• Keep your meter clean.
  • Check the batteries of your meter.
  • Follow the instructions for the test carefully.
  • Write down the results and show them to your doctor.


How often should I check my blood sugar level?

Check your blood sugar as often as your doctor suggests. You'll probably need to do it more often at first. You'll also check it more often when you feel sick or stressed, when you're changing your medicine or if you're pregnant. People taking insulin may need to check their levels more often.

Keep track of your blood sugar levels by writing them down. You can also keep track of what you've eaten and how active you've been during the day. This will help you see how food and exercise affect your blood sugar level.

What should my blood sugar level be?

Talk with your doctor about what range of blood sugar levels is best for you. A level of 80 to 120 before meals is often a good goal, but not everyone with diabetes can get their blood sugar level this low.

Be sure to talk with your doctor about what to do if your blood sugar level isn't within the range that's best for you.

How does food affect my blood sugar level?

Anytime you eat, you put sugar in your blood. Eating the right way can help control your blood sugar level.

It's important for you to learn how what you eat affects your blood sugar level, how you feel and your overall health. As a general rule, just following a healthy diet is wise. Your doctor may suggest you meet with a dietitian who can teach you how to make wise food choices. See the box below for some tips on eating right.

Tips on eating right

  • Eat at about the same time every day. This helps keep your insulin or medicine and sugar levels steady.
  • Try to eat 3 times a day. Have a snack at bedtime if you're taking medicine or insulin. Avoid other snacking unless you're exercising or treating hypoglycemia.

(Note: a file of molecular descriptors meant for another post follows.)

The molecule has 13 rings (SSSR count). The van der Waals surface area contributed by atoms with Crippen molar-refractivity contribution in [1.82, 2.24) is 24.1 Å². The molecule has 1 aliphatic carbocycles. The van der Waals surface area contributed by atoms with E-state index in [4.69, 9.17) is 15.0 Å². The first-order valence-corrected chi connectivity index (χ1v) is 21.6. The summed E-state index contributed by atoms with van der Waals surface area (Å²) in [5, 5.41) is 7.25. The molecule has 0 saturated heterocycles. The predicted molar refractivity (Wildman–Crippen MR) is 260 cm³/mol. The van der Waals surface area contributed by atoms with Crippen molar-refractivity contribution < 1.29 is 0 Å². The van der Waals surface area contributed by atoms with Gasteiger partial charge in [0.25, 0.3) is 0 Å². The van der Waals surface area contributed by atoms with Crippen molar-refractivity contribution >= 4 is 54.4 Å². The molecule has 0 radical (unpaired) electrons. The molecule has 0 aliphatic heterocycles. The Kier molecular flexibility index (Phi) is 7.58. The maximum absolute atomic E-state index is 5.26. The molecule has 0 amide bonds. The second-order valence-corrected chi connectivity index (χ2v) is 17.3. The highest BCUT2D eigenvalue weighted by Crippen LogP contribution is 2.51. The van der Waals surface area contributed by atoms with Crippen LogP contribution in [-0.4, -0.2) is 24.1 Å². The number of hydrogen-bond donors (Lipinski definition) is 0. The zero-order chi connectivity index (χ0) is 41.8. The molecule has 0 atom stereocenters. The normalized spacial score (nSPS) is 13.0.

• If you're overweight, lose weight. Even losing just a little weight, such as 5 to 15 pounds, can lower your blood sugar levels.
  • Eat plenty of fiber. Green leafy vegetables, grains and fruits are good choices. Fiber helps you feel full and helps with digestion.
  • Eat fewer "empty" calories, such as foods high in sugar and fat, and alcohol.


What about smoking and alcohol?

You should stop smoking as soon as possible. It's probably okay to drink some alcohol. But it's best not to have more than about 1 serving a day with a meal. A serving is 4 ounces of wine, 12 ounces of beer or 1.5 ounces of hard liquor. If you drink on an empty stomach, you risk causing a drop in your blood sugar. Talk with your doctor about how much alcohol is safe for you to consume with your diabetes.

Will exercising help my blood sugar level?

Yes. Exercising is especially good for people who have diabetes because it can help the body better use insulin, resulting in a lower blood sugar level.

Exercise is also good for your heart, your cholesterol levels, your blood pressure and your weight--all factors that can affect your risk of heart attack and stroke.

Exercise also seems to make people feel better about themselves and feel less anxious.

Talk with your doctor about starting an exercise program. He or she can help you make a plan.

What is a glycosylated hemoglobin test?

The glycosylated hemoglobin test is a blood test your doctor may do. One common type of glycosylated hemoglobin is hemoglobin A1C. The hemoglobin A1c level shows how well your blood sugar has been controlled during the previous 1 to 3 months. It helps your doctor see how effective your current method of treatment is and decide if any changes are needed.